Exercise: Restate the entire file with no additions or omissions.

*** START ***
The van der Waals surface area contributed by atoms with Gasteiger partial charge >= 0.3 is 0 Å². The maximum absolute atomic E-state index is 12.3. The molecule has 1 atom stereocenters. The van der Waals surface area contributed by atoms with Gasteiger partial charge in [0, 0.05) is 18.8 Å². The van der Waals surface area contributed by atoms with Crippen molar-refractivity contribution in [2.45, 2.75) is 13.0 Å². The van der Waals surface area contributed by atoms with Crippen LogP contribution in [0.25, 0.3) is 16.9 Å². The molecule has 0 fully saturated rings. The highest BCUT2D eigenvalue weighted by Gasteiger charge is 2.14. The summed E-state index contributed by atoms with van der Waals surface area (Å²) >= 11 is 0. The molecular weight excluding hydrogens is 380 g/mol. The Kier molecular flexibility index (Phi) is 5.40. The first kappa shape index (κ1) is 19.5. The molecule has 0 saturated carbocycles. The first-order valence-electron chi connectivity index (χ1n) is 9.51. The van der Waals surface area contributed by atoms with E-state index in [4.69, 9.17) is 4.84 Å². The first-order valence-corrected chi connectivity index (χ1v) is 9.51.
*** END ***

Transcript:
The van der Waals surface area contributed by atoms with Gasteiger partial charge >= 0.3 is 0 Å². The maximum absolute atomic E-state index is 12.3. The molecule has 1 atom stereocenters. The van der Waals surface area contributed by atoms with Gasteiger partial charge in [0, 0.05) is 18.8 Å². The van der Waals surface area contributed by atoms with Crippen molar-refractivity contribution in [2.45, 2.75) is 13.0 Å². The van der Waals surface area contributed by atoms with Crippen LogP contribution in [0.25, 0.3) is 16.9 Å². The molecule has 0 fully saturated rings. The highest BCUT2D eigenvalue weighted by Gasteiger charge is 2.14. The summed E-state index contributed by atoms with van der Waals surface area (Å²) >= 11 is 0. The molecular weight excluding hydrogens is 380 g/mol. The Kier molecular flexibility index (Phi) is 5.40. The first kappa shape index (κ1) is 19.5. The molecule has 0 saturated carbocycles. The first-order valence-electron chi connectivity index (χ1n) is 9.51. The van der Waals surface area contributed by atoms with E-state index in [4.69, 9.17) is 4.84 Å². The first-order valence-corrected chi connectivity index (χ1v) is 9.51.